Feet and islands. “I dunno.” Nursey flips through his book. “Um, just broad concepts, mostly. Morality, the fragility of life, the nature of failure. Stuff like that?”
Dex wrinkles his nose. “Failure? I make you write about failure?”
Nursey laughs, and he flips to that page. “It’s not that kind of poem, dude.” Scooting a bit closer, he passes over the notebook. “Here. Look.”
Their fingers brush as Dex takes the notebook. Frowning, Dex mumbles the words. Nursey knows them well by now.
Failure is a book
I have written many times.
I set the type with hands ink-soaked and dark
and watch the letters sink, butter-like,
into burning parchment.
Every year, the pages yellow
and their edges curl,
but I run my fingers over the words
and murmur, smiling,
'I know this now.’
“It needs some editing,” Nursey says.
Dex’s face is a little pink. “It’s good.”
“It’s… it is?”
“I mean, you said it,” Dex says. “Poetry’s not my thing. But I like the, I don’t know, image? Or metaphor?” Lines crease his brow over the bridge of his nose. “It’s just good.”
Nursey wants to tell Dex, you’re being really nice. He wants to say, thanks for that. He wants to say, if it’s good, it’s because of you.
He doesn’t. He says, “Chill, man.”
He takes back the notebook, but he doesn’t scoot back against the corner of the bed. They’re a few inches closer than they were. Nursey turns again to the blank page and starts to write about shoulders that almost touch and space that almost isn’t. It’s not a poem about them. There’s still a good foot and a half between them. But it could be them, maybe. Someday.
Somewhere around the vicinity of four p.m. the words dry up. Nursey comes to the end of a stanza and abruptly discovers that’s the end of the poem; he scowls at the page as though trying to scare the words into appearing. Sighing, he puts down his pen, flexes his writing hand, and glances over at Dex.
Dex is in that glazed-eyes place where it’s clear he’s only conscious of what’s happening on his screen. His fingers move, quick skitters across the keyboard, and he stares, and Nursey marvels at what must be happening in that mind to direct those fingers so quickly and allow no other movement. The brain-to-fingers-to-keyboard-to-computer connection, happening in microseconds, an organic mind and an artificial one in a nearly instantaneous give-and take. What would happen, Nursey thinks, if human beings could access each other’s minds through something as simple as the right sequence of touches?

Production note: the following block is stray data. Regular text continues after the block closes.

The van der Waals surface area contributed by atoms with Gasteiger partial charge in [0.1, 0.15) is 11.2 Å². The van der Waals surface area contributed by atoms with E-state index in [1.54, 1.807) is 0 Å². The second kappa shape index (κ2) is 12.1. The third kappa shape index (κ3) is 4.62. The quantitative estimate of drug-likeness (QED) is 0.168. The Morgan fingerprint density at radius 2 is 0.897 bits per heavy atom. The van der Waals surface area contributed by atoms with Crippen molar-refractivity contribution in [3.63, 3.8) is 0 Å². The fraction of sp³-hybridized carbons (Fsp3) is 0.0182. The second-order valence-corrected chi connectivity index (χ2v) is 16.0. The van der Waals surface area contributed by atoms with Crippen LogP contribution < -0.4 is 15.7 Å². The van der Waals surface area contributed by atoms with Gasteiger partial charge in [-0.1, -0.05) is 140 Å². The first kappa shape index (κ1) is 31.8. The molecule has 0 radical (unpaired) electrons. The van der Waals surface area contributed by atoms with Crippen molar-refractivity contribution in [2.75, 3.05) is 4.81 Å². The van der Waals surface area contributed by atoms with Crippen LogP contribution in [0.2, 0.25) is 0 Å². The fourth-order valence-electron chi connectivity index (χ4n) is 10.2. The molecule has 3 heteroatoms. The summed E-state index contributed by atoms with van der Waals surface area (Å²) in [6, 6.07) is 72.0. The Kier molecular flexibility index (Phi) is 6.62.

As he watches, the clack of computer keys slows, and Dex slowly blinks his way out of singlemindedness. He turns, and there’s something in the tilt of his jaw, the way the light hits the hollow of his cheek, that strikes Nursey. A kind of perfection, revealed for an instant in angle and line. When Dex’s lips part, Nursey finds himself frustrated by the lack of clarity of his own vision. He inches closer, trying to get a better look.
“What?” Dex says. Nursey’s gaze is on the curl of those lips into the W, their relaxation after the initial sound.
I want to kiss you, Nursey thinks. His heart thumps, and he shakes the thought away.
“Nothing,” he says instead. “Looking for words.”
Dex frowns. “I thought you said the words weren’t about me.”
“They’re not.” Nursey corrects himself. “Some of them are.”
But maybe a lot of them are, if he looks at them closely. Dex’s footfalls. Dex’s shoulders. Dex’s lonely perch on the bed, an island unto himself. There’s a universe in Dex, somehow, and when he’s around, Nursey can glimpse it.
“Well, stop staring,” Dex says, but something changes around his eyes and mouth, then. “I mean. If you have to look, I guess it’s okay. For your project.”
“Yeah, okay.” Nursey’s still caught on Dex’s features, the subtle relaxation when his expression changed. There’s a whole poem there, if Nursey wanted to reach out and grab it. But his palm itches. “Can I actually see your hand for a minute?”
“My hand?” Dex lifts his right hand, the closest to Nursey, off the keyboard and draws it back protectively.
“Yeah.” Nursey raises his own left arm, palm up. “Type on me.”